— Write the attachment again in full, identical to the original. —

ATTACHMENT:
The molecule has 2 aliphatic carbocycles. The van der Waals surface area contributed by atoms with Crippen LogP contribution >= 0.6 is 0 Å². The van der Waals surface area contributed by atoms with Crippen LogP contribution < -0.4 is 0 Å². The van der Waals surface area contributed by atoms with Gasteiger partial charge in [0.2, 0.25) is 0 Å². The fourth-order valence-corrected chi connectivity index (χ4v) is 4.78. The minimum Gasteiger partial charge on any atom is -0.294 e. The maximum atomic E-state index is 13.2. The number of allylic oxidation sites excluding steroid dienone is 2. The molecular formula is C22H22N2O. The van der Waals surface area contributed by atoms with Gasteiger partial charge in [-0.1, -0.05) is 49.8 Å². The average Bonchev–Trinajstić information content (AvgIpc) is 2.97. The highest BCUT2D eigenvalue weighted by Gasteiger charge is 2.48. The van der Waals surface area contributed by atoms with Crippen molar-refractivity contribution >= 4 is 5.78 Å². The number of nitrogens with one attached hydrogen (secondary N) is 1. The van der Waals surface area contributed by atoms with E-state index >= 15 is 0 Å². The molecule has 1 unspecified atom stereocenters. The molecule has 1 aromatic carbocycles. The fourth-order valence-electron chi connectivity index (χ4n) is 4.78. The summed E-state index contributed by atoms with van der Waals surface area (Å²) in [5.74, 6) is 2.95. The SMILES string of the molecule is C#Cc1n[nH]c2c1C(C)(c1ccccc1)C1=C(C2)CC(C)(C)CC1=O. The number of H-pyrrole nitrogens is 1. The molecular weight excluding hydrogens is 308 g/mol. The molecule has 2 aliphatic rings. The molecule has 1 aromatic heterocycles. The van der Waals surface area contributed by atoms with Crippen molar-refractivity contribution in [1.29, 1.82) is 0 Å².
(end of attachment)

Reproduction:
The molecule has 2 aliphatic carbocycles. The van der Waals surface area contributed by atoms with Crippen LogP contribution >= 0.6 is 0 Å². The van der Waals surface area contributed by atoms with Crippen LogP contribution < -0.4 is 0 Å². The van der Waals surface area contributed by atoms with Gasteiger partial charge in [0.2, 0.25) is 0 Å². The fourth-order valence-corrected chi connectivity index (χ4v) is 4.78. The minimum Gasteiger partial charge on any atom is -0.294 e. The maximum atomic E-state index is 13.2. The number of allylic oxidation sites excluding steroid dienone is 2. The molecular formula is C22H22N2O. The van der Waals surface area contributed by atoms with Gasteiger partial charge in [-0.1, -0.05) is 49.8 Å². The average Bonchev–Trinajstić information content (AvgIpc) is 2.97. The highest BCUT2D eigenvalue weighted by Gasteiger charge is 2.48. The van der Waals surface area contributed by atoms with Crippen molar-refractivity contribution >= 4 is 5.78 Å². The number of nitrogens with one attached hydrogen (secondary N) is 1. The van der Waals surface area contributed by atoms with E-state index >= 15 is 0 Å². The molecule has 1 unspecified atom stereocenters. The molecule has 1 aromatic carbocycles. The fourth-order valence-electron chi connectivity index (χ4n) is 4.78. The summed E-state index contributed by atoms with van der Waals surface area (Å²) in [5.74, 6) is 2.95. The SMILES string of the molecule is C#Cc1n[nH]c2c1C(C)(c1ccccc1)C1=C(C2)CC(C)(C)CC1=O. The number of H-pyrrole nitrogens is 1. The molecular weight excluding hydrogens is 308 g/mol. The molecule has 2 aliphatic rings. The molecule has 1 aromatic heterocycles. The van der Waals surface area contributed by atoms with Crippen molar-refractivity contribution in [1.29, 1.82) is 0 Å².